How EU can confront the ‘Copenhagen dilemma’



The European Union is founded on a set of common principles of democracy, the rule of law, and fundamental rights. But whereas candidate Member States are vetted for their compliance with these values before they accede to the Union, no similar method exists to supervise adherence to these principles after accession, notes the Centre for European Policy Studies (CEPS).

Recent developments in Hungary and Poland demonstrate that this ‘Copenhagen dilemma’ is far from theoretical.

EU Member State governments’ adherence to foundational EU values cannot be taken for granted, says a new CEPS research paper, An EU mechanism on Democracy, the Rule of Law and Fundamental Rights, by Petra Bárd, Sergio Carrera, Elspeth Guild, Dimitry Kochenov and Wim Marneffe:

The European Union (EU) received its core values at its inception: achieving peace and prosperity, the immediate goals of integration still with us since the times of the Schuman declaration, had a strong implied liberty component. Dictatorships and any countries which were not ‘free’ were not welcome to join the Union. Notwithstanding the fact that democracy and the rule of law were not part of the black letter law of the Communities for a long time, both have clearly been regarded as important unwritten principles, which became codified thanks to the pre-accession strategy in the context of the preparation of the ‘big-bang’ enlargement to the east of the continent. Currently there is Treaty basis behind EU values, such as democracy, the rule of law, and fundamental rights, which are entrenched in Article 2 of the Treaty on the European Union (TEU). Future Member States are vetted for their compliance with these values before they accede to the Union. The so-called ‘Copenhagen criteria’ ensure that all new EU Member States are in line with the Union’s common principles before joining the EU. That notwithstanding, no similar method exists to supervise adherence to these foundational principles after accession. This has been referred to as the ‘Copenhagen dilemma’.

The Research Paper systemized possible stages of respect for European values and identified three scenarios:

In the first scenario, the boundaries of democracy, the rule of law and fundamental rights are correctly set by national constitutional law and domestic bills of rights, whereas the enforcement of the values is first and foremost the task of the domestic courts, but other checks and balances are also operating well and fulfil their function. In this scenario an external mechanism is not vital but can have an added value.

In a second scenario, a Member State still adhering to democracy, the rule of law and fundamental rights might be in violation of individual rights, due to individual mistakes or structural and recurrent problems. In such cases, as a general rule, if domestic mechanisms (such as a constitutional court, civil society or media pressure) are incapable of solving the problem, the national law will be overwritten by international law and deficiencies in application of the law will be remedied to some extent by international apex courts. In other cases chronically lacking capacity to solve systemic problems such as corruption, international norms and fora cannot remedy the problems but can point to them and contribute to domestic efforts to tackle them.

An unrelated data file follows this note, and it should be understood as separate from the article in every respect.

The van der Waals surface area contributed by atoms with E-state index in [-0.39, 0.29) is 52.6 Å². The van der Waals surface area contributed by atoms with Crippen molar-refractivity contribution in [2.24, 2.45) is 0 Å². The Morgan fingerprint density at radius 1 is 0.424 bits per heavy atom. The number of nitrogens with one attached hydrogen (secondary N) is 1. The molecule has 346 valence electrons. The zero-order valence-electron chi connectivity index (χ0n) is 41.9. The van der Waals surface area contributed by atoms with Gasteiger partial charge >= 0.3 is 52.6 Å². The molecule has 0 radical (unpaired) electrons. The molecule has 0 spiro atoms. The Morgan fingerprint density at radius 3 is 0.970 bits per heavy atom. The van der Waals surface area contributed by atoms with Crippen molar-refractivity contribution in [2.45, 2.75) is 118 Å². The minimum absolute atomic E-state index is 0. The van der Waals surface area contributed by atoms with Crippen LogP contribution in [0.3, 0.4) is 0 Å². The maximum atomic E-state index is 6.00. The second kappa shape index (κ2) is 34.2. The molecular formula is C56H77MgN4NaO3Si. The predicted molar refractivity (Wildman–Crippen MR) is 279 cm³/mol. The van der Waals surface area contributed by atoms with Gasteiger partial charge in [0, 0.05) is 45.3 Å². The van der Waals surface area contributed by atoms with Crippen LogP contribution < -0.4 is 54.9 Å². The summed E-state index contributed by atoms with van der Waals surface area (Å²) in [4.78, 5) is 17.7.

The third scenario is qualitatively different from the previous two. Without going into the details, this is the state of a constitutional capture with a systemic breach of separation of powers, constitutional adjudication, failure of the ordinary judiciary and the ombudsman system, civil society or the media. Before reaching that stage, the country on its way towards the third scenario, in a state of so-called rule of law backsliding shall be warned and a constitutional capture be prevented.

Constitutional capture

In a democracy based on the rule of law, built-in correction mechanisms and sites of resistance compensate for the deficiencies of a majoritarian government, such as the concept of separation of powers, checks and balances, emphasis on independent judicial control, media freedom, etc., the authors note:

In a country where domestic checks fails, solely the control mechanism of international law including supranational courts protecting the rule of law is left. Accordingly, international and EU norms and enforcement mechanisms shall be regarded as external tools of militant democracy whereby the people are granted protection against their substandard representatives, when all domestic channels of criticism have been effectively silenced and all domestic safeguards of democracy become inoperational – in short, when the rule of law has been efficiently deconstructed in a state of constitutional capture.


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